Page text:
Who Loves Big Government Now?

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In
an odd way, liberal Democrats won a historic victory in this year’s
presidential election. Unfortunately for them, that’s not good news.

At
least since the days of Franklin Delano Roosevelt, Democrats have
largely defined themselves as advocates of an activist government
that seeks to help people (whether or not they want the help), and
to mold society along what they see as benevolent lines. Democrats
– at least, the liberal variety – have sought to exercise political
power to promote dearly held values such as “tolerance,” “equality”
and “social justice.”

In
response, Republicans, while unreliable advocates of limited government,
generally dragged their heels to slow what they considered a dangerous
and expensive expansion of government power. Small-government sentiment
was aptly expressed by the late Senator Barry Goldwater who said,
“Remember that a government big enough to give you everything you
want is also big enough to take away everything you have.”

The
battle is now over and advocates of activist government won. Far
from reducing the role of government – or even slowing the growth
of federal spending – the Bush administration enthusiastically
enacts programs that expand the scope and reach of the federal government.
From faith-based initiatives in social programs through a budget-busting
Medicare drug benefit to the No Child Left Behind Act’s nationalization
of education, President George W. Bush and his allies in Congress
embrace activist government – with a matching price tag. A March
2004 Cato Institute report
found, “Real discretionary spending increases in fiscal years 2002,
2003, and 2004 are three of the five biggest annual increases in
the last 40 years.”

The
catch, of course, is that socially conservative Republicans may
have embraced liberal Democrats’ love of activist government, but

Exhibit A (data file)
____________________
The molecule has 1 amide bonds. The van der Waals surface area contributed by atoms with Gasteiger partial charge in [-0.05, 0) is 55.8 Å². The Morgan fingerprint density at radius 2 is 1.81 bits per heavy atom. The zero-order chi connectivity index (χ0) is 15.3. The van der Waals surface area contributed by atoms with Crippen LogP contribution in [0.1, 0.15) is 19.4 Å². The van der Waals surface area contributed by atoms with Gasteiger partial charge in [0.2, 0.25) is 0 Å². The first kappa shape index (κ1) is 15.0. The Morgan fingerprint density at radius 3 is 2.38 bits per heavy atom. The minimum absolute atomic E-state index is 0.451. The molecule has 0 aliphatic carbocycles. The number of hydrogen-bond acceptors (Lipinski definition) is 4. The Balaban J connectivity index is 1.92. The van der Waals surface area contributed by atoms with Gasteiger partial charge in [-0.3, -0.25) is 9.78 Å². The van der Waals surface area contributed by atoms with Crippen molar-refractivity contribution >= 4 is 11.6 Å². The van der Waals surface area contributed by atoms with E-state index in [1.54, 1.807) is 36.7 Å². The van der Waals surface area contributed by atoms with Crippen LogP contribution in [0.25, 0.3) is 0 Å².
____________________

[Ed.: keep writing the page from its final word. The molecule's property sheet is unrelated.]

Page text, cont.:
they haven’t embraced their goals and values. Having learned to
love Big Brother, Republicans are, naturally enough, using the power
of the state to transform America in line with their own vision.

Democrats
complain that the Bush administration uses government agencies to
promote religious values and advance a conservative social agenda.
That’s true – but it’s not surprising. It should have been obvious
to observers of our long-running political theater that the goals
and values that liberals advocate were not the only ones that could
be promoted by pushy bureaucrats with fat checkbooks. Activist government
might be used to “help” people and promote values, but different
people have different definitions of “help” and different values
to promote. If “diversity” and “social justice” prevail under one
administration, “family values” and “morality” rule under the next.
Activist government isn’t an ideologically pure ideal; it’s just
another tool to be wielded by the winners of each election.

And
so the political civil war escalates, with the losers of each election
doomed to have the other side’s distasteful agenda crammed down
their throats.

Under
the circumstances, it’s tempting for libertarians to say, “I told
you so.” Advocates of personal freedom warned for years that modern
liberals courted a fickle mistress in their infatuation with big
government. Now the unfaithful wench is out on the town with a new
beau, and it should be little consolation that she’s no more wedded
to the new suitor than to the old one.

Is
it too late to point out that that the old, fading ideal of limited
government was once a liberal principle – for good reason? Keeping
government within strictly limited boundaries is a pragmatic necessity
in a nation of diverse ideologies, cultures and preferences if elections
aren’t to degenerate into winner-takes-all battles for domination.

Modern
liberals and conservatives alike may think the country would be
a better place if the government had nearly unlimited power to mold
America in their image. But elections come and go and policies rotate
in and out of favor as parties trade places; the only constant is
unlimited power, to be used by whoever temporarily commands a majority.

The
solution is to strip government of all but a minimal role with power
to match. Yes, that means we all have to give up our grand schemes
to use the government to mold the country for its own “good”; the
payoff is that we won’t be on the receiving end of that power when
the opposition is in charge.

There’s
no rush. The Bush administration will be in power for four more
years, and it has an ambitious agenda. According
to the Christian Science Monitor, “the items the president
has mentioned touch on some of the most fundamental aspects of American
government. If all are enacted, history might judge the Bush presidency
a conservative counterpart to Lyndon B. Johnson’s Great Society.”

How
about that!

If
liberals decide that a government of modest scope and ambition isn’t
such a bad idea after all, they’ll find ready allies among libertarian
keepers of the limited-government flame.

November
8, 2004

JD
Tuccille [send him mail] is
an Arizona-based writer and political analyst.

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